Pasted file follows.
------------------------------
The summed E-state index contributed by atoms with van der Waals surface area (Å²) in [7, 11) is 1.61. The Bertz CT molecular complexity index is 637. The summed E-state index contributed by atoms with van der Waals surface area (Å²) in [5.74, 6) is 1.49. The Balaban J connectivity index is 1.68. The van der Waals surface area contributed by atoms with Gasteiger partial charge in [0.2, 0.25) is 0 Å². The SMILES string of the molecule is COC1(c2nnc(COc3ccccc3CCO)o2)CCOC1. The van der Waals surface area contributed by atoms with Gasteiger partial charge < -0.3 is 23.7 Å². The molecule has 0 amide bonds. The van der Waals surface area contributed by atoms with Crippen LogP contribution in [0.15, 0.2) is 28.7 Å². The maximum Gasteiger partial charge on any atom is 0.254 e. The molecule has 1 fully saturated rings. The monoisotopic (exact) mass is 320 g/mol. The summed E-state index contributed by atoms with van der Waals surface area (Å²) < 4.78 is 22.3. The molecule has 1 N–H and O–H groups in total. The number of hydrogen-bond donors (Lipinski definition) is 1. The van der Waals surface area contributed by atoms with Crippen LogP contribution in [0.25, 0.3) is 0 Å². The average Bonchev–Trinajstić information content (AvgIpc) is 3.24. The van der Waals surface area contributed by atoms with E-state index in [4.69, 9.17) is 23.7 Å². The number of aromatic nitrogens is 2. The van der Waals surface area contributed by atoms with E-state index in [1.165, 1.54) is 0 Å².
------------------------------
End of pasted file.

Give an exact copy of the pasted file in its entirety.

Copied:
The summed E-state index contributed by atoms with van der Waals surface area (Å²) in [7, 11) is 1.61. The Bertz CT molecular complexity index is 637. The summed E-state index contributed by atoms with van der Waals surface area (Å²) in [5.74, 6) is 1.49. The Balaban J connectivity index is 1.68. The van der Waals surface area contributed by atoms with Gasteiger partial charge in [0.2, 0.25) is 0 Å². The SMILES string of the molecule is COC1(c2nnc(COc3ccccc3CCO)o2)CCOC1. The van der Waals surface area contributed by atoms with Gasteiger partial charge < -0.3 is 23.7 Å². The molecule has 0 amide bonds. The van der Waals surface area contributed by atoms with Crippen LogP contribution in [0.15, 0.2) is 28.7 Å². The maximum Gasteiger partial charge on any atom is 0.254 e. The molecule has 1 fully saturated rings. The monoisotopic (exact) mass is 320 g/mol. The summed E-state index contributed by atoms with van der Waals surface area (Å²) < 4.78 is 22.3. The molecule has 1 N–H and O–H groups in total. The number of hydrogen-bond donors (Lipinski definition) is 1. The van der Waals surface area contributed by atoms with Crippen LogP contribution in [0.25, 0.3) is 0 Å². The average Bonchev–Trinajstić information content (AvgIpc) is 3.24. The van der Waals surface area contributed by atoms with E-state index in [4.69, 9.17) is 23.7 Å². The number of aromatic nitrogens is 2. The van der Waals surface area contributed by atoms with E-state index in [1.165, 1.54) is 0 Å².